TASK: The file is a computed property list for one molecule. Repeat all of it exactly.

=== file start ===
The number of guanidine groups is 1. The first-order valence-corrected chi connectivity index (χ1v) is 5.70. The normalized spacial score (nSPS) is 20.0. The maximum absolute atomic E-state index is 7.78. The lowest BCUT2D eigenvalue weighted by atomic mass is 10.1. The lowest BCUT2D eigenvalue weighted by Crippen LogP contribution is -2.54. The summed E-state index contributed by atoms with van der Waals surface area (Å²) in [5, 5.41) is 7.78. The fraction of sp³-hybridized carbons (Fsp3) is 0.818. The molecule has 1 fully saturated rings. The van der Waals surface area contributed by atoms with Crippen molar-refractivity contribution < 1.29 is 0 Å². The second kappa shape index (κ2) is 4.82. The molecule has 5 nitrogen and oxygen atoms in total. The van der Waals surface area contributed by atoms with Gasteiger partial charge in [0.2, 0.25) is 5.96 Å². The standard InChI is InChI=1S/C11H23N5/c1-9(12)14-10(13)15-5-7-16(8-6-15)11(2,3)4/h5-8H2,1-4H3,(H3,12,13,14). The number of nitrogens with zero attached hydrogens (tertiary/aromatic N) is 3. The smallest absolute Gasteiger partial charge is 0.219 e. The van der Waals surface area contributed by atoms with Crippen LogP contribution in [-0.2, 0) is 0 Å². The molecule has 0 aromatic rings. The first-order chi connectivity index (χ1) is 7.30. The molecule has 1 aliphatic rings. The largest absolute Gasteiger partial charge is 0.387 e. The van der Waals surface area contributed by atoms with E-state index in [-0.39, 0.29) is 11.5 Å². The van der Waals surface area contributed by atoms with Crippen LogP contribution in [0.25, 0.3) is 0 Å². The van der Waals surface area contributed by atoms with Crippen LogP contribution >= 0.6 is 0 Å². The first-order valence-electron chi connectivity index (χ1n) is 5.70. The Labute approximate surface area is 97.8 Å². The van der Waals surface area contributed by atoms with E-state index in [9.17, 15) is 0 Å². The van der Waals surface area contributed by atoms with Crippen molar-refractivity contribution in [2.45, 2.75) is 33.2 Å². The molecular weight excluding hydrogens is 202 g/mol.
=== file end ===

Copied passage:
The number of guanidine groups is 1. The first-order valence-corrected chi connectivity index (χ1v) is 5.70. The normalized spacial score (nSPS) is 20.0. The maximum absolute atomic E-state index is 7.78. The lowest BCUT2D eigenvalue weighted by atomic mass is 10.1. The lowest BCUT2D eigenvalue weighted by Crippen LogP contribution is -2.54. The summed E-state index contributed by atoms with van der Waals surface area (Å²) in [5, 5.41) is 7.78. The fraction of sp³-hybridized carbons (Fsp3) is 0.818. The molecule has 1 fully saturated rings. The van der Waals surface area contributed by atoms with Crippen molar-refractivity contribution < 1.29 is 0 Å². The second kappa shape index (κ2) is 4.82. The molecule has 5 nitrogen and oxygen atoms in total. The van der Waals surface area contributed by atoms with Gasteiger partial charge in [0.2, 0.25) is 5.96 Å². The standard InChI is InChI=1S/C11H23N5/c1-9(12)14-10(13)15-5-7-16(8-6-15)11(2,3)4/h5-8H2,1-4H3,(H3,12,13,14). The number of nitrogens with zero attached hydrogens (tertiary/aromatic N) is 3. The smallest absolute Gasteiger partial charge is 0.219 e. The van der Waals surface area contributed by atoms with Crippen LogP contribution in [-0.2, 0) is 0 Å². The molecule has 0 aromatic rings. The first-order chi connectivity index (χ1) is 7.30. The molecule has 1 aliphatic rings. The largest absolute Gasteiger partial charge is 0.387 e. The van der Waals surface area contributed by atoms with E-state index in [-0.39, 0.29) is 11.5 Å². The van der Waals surface area contributed by atoms with Crippen LogP contribution in [0.25, 0.3) is 0 Å². The van der Waals surface area contributed by atoms with Crippen LogP contribution >= 0.6 is 0 Å². The first-order valence-electron chi connectivity index (χ1n) is 5.70. The Labute approximate surface area is 97.8 Å². The van der Waals surface area contributed by atoms with E-state index in [9.17, 15) is 0 Å². The van der Waals surface area contributed by atoms with Crippen molar-refractivity contribution in [2.45, 2.75) is 33.2 Å². The molecular weight excluding hydrogens is 202 g/mol.